"Believe me, my young friend, there is nothing, absolutely nothing, half so much worth doing as simply messing about in boats." ~ Ratty to Mole, The Wind in the Willows
In this section we share with you some useful stuff about boats. Find out what boats you want and what clothes to wear when you get wet.
Canoeing is an exciting sport if you learn it well. You can paddle or paddle to places other people can't reach, like calm inland waters, whitewater rivers, and along the coast.
Join your friends for a quiet paddle down a lazy river. Enjoy nature in peace and quiet. Go for a swim whenever you like.
Paddling your way through the wilderness can be a wonderful opportunity to get some exercise, socialize with friends and explore wild places that are normally inaccessible. That is what canoeing is all about.
If you go out with friends you may want to combine kayaks with canoes and rafts for greater variety. Kayaks can escort the slower canoes or rafts which carry most of your gear. Known for their handling and seaworthiness, kayaks take many shapes depending on their desired use.
The instructor may give you an overview on the different types of boats and any must have equipment, like buoyancy aids, life jackets, paddles, spray decks, and the right clothing to help keep you warm.
First of all learn how to handle and paddle your boat, preferably as a team. Obviously, this requires some co-ordination by the team and also requires one of the team to take the lead and set the pace. Next, learn how to steer the boat.
You may also want to practice safety measures like capsizes, swimming in clothes, and how to carry your boat.
Sometimes you may want to watch a training video.
Take good notes so that you can refer back to these at a later date.
You should be confident in the water with your head above and below. If you are the kind of person who would panic when under water, think carefully before considering taking up boating as a sport or hobby.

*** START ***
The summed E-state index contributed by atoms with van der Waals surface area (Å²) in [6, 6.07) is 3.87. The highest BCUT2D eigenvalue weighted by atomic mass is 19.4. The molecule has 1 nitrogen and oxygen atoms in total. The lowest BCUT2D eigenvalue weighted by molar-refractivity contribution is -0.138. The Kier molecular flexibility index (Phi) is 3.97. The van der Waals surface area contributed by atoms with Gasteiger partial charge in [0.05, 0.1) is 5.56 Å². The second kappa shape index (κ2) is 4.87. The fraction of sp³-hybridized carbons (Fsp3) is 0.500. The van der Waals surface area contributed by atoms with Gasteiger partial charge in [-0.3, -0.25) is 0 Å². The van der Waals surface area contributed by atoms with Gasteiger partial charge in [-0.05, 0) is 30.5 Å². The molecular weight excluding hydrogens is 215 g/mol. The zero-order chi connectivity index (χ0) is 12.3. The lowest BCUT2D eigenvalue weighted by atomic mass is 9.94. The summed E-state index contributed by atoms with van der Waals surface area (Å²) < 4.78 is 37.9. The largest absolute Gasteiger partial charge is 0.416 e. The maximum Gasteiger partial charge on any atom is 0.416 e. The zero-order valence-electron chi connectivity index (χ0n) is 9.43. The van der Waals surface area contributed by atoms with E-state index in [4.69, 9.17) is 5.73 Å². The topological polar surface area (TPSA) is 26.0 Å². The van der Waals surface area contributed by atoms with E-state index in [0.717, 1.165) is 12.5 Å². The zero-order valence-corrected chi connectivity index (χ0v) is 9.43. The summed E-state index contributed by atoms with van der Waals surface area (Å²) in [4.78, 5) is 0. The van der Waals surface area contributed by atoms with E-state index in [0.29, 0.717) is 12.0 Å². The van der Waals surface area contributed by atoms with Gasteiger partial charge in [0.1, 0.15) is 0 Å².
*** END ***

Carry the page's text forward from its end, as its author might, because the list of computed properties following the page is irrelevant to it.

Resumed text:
Anyone considering boating lessons should be able to swim at least 50 metres fully clothed.
You should also take the mandatory dip in the water when you learn how to capsize a your boat, how to right it and then get back inside safely. It isn’t all plain paddling, you have to be able to get back in once you fall out, but it is easier than it looks.
When you're out boating regularly, a capsize is likely sooner or later. If you're not sure how to deal with capsizes, the results can range from fun to unsettling to quite dangerous.
With training, practice and experience, performing a rescue can become simple and routine, even when it is unexpected. If everyone in your group has rescue training, some practice and good judgement, the chances of having a serious incident are quite low.
Then indulge your team in some educational games. Stand up in a canoe and learn how to keep your balance. Of course, if you don’t get it quite right the lesson is compounded by another dip into the water. You will find that this helps you learn to balance a lot better, quite quickly!
After learning all about boats, the different skills required,
and the mandatory capsize drills, it is time to progress onto open water.
The whole experience is designed to encourage friendship, trust, leadership and teamwork.
It is all great wet fun.
Canoes are narrow open boats that capsize occasionally and you get soaking wet. That is the appeal of it in a nutshell. The thrill is that you know you'll get wet, but not when. That's the suspense followed by a surprise.
Depending on the weather you wear tracksuits, hooded jogging suits, or other sportswear underneath your canoeing cag.
When you fall into the water again and again, you stay warm inspite of being soaking wet.
This is what cags are designed for.
Wear your cag over the spray deck if you paddle in the rain or get splashed by waves. Any water runs off your cag onto the spray deck and overboard.
For wildwater you may want to wear it inside the spray deck so it doesn't move about. Good spraydecks make a better seal around your waist to reduce the amount of water that comes bit. But the more often you roll your boat, the wetter you'll get.
Most cags are ideal for use on sit on tops and recreational touring kayaks,
but also easy to swim in for open water adventures.
A canoeing cag gives great freedom of movement for your arms, which is useful for open water swimming and aquatic resistance training. It protects you from sunburn, wind chill and nasty little critters.
The sleeves are tapered towards the wrists, thus holding only a small amount of water. This makes swimming a lot easier than with anoraks which have loose sleeves for better ventilation. To empty the water from the sleeves, raise your arms and it flushes out of the bottom.